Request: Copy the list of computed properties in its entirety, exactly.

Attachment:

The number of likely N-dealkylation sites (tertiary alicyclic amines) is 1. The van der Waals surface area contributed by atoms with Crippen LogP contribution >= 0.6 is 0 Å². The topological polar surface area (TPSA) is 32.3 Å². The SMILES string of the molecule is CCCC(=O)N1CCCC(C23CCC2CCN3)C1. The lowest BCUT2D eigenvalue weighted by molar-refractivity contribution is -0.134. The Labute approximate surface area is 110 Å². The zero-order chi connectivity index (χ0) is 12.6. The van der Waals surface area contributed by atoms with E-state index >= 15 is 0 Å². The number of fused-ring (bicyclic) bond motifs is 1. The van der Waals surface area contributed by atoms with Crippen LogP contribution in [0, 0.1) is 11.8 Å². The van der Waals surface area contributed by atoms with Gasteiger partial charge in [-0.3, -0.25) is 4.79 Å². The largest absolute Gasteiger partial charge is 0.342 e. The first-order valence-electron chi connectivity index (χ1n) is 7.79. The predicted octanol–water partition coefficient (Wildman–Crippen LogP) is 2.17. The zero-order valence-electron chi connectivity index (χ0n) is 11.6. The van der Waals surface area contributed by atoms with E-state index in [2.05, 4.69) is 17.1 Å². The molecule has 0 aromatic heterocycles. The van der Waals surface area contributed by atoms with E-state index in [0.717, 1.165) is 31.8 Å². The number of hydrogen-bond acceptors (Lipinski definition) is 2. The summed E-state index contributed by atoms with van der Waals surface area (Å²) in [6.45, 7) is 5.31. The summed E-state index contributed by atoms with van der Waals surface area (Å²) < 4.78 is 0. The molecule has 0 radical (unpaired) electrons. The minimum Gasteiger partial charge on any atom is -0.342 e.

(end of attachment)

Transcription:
The number of likely N-dealkylation sites (tertiary alicyclic amines) is 1. The van der Waals surface area contributed by atoms with Crippen LogP contribution >= 0.6 is 0 Å². The topological polar surface area (TPSA) is 32.3 Å². The SMILES string of the molecule is CCCC(=O)N1CCCC(C23CCC2CCN3)C1. The lowest BCUT2D eigenvalue weighted by molar-refractivity contribution is -0.134. The Labute approximate surface area is 110 Å². The zero-order chi connectivity index (χ0) is 12.6. The van der Waals surface area contributed by atoms with E-state index >= 15 is 0 Å². The number of fused-ring (bicyclic) bond motifs is 1. The van der Waals surface area contributed by atoms with Crippen LogP contribution in [0, 0.1) is 11.8 Å². The van der Waals surface area contributed by atoms with Gasteiger partial charge in [-0.3, -0.25) is 4.79 Å². The largest absolute Gasteiger partial charge is 0.342 e. The first-order valence-electron chi connectivity index (χ1n) is 7.79. The predicted octanol–water partition coefficient (Wildman–Crippen LogP) is 2.17. The zero-order valence-electron chi connectivity index (χ0n) is 11.6. The van der Waals surface area contributed by atoms with E-state index in [2.05, 4.69) is 17.1 Å². The molecule has 0 aromatic heterocycles. The van der Waals surface area contributed by atoms with E-state index in [0.717, 1.165) is 31.8 Å². The number of hydrogen-bond acceptors (Lipinski definition) is 2. The summed E-state index contributed by atoms with van der Waals surface area (Å²) in [6.45, 7) is 5.31. The summed E-state index contributed by atoms with van der Waals surface area (Å²) < 4.78 is 0. The molecule has 0 radical (unpaired) electrons. The minimum Gasteiger partial charge on any atom is -0.342 e.